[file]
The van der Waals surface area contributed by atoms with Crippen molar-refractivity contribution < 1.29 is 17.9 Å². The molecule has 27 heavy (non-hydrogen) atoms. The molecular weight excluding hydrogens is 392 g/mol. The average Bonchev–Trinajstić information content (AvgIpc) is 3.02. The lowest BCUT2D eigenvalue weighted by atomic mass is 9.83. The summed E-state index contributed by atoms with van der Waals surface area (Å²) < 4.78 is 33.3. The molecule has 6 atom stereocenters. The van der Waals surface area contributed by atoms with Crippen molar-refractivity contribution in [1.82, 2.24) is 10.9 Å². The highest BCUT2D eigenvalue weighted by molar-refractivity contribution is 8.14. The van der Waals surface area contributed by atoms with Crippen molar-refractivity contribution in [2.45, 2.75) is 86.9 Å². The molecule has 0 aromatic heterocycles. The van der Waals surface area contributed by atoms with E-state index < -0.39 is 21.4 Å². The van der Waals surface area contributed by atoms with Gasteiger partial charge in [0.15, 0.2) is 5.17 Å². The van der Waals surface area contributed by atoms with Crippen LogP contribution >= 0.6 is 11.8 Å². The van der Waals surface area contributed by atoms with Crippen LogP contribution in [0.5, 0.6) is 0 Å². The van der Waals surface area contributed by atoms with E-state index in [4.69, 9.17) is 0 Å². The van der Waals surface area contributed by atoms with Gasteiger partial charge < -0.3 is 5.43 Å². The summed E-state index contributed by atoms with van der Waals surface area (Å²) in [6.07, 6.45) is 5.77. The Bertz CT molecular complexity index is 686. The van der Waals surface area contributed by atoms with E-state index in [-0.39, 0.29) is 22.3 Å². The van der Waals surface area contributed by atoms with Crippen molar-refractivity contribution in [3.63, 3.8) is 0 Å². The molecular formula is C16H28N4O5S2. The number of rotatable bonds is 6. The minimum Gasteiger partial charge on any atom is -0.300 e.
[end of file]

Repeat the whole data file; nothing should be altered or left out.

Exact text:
The van der Waals surface area contributed by atoms with Crippen molar-refractivity contribution < 1.29 is 17.9 Å². The molecule has 27 heavy (non-hydrogen) atoms. The molecular weight excluding hydrogens is 392 g/mol. The average Bonchev–Trinajstić information content (AvgIpc) is 3.02. The lowest BCUT2D eigenvalue weighted by atomic mass is 9.83. The summed E-state index contributed by atoms with van der Waals surface area (Å²) < 4.78 is 33.3. The molecule has 6 atom stereocenters. The van der Waals surface area contributed by atoms with Crippen molar-refractivity contribution in [1.82, 2.24) is 10.9 Å². The highest BCUT2D eigenvalue weighted by molar-refractivity contribution is 8.14. The van der Waals surface area contributed by atoms with Crippen molar-refractivity contribution in [2.45, 2.75) is 86.9 Å². The molecule has 0 aromatic heterocycles. The van der Waals surface area contributed by atoms with E-state index < -0.39 is 21.4 Å². The van der Waals surface area contributed by atoms with Gasteiger partial charge in [0.15, 0.2) is 5.17 Å². The van der Waals surface area contributed by atoms with Crippen LogP contribution >= 0.6 is 11.8 Å². The van der Waals surface area contributed by atoms with Crippen LogP contribution in [0.5, 0.6) is 0 Å². The van der Waals surface area contributed by atoms with E-state index in [4.69, 9.17) is 0 Å². The van der Waals surface area contributed by atoms with Gasteiger partial charge < -0.3 is 5.43 Å². The summed E-state index contributed by atoms with van der Waals surface area (Å²) in [6.07, 6.45) is 5.77. The Bertz CT molecular complexity index is 686. The van der Waals surface area contributed by atoms with E-state index in [-0.39, 0.29) is 22.3 Å². The van der Waals surface area contributed by atoms with Crippen molar-refractivity contribution in [3.63, 3.8) is 0 Å². The molecular formula is C16H28N4O5S2. The number of rotatable bonds is 6. The minimum Gasteiger partial charge on any atom is -0.300 e.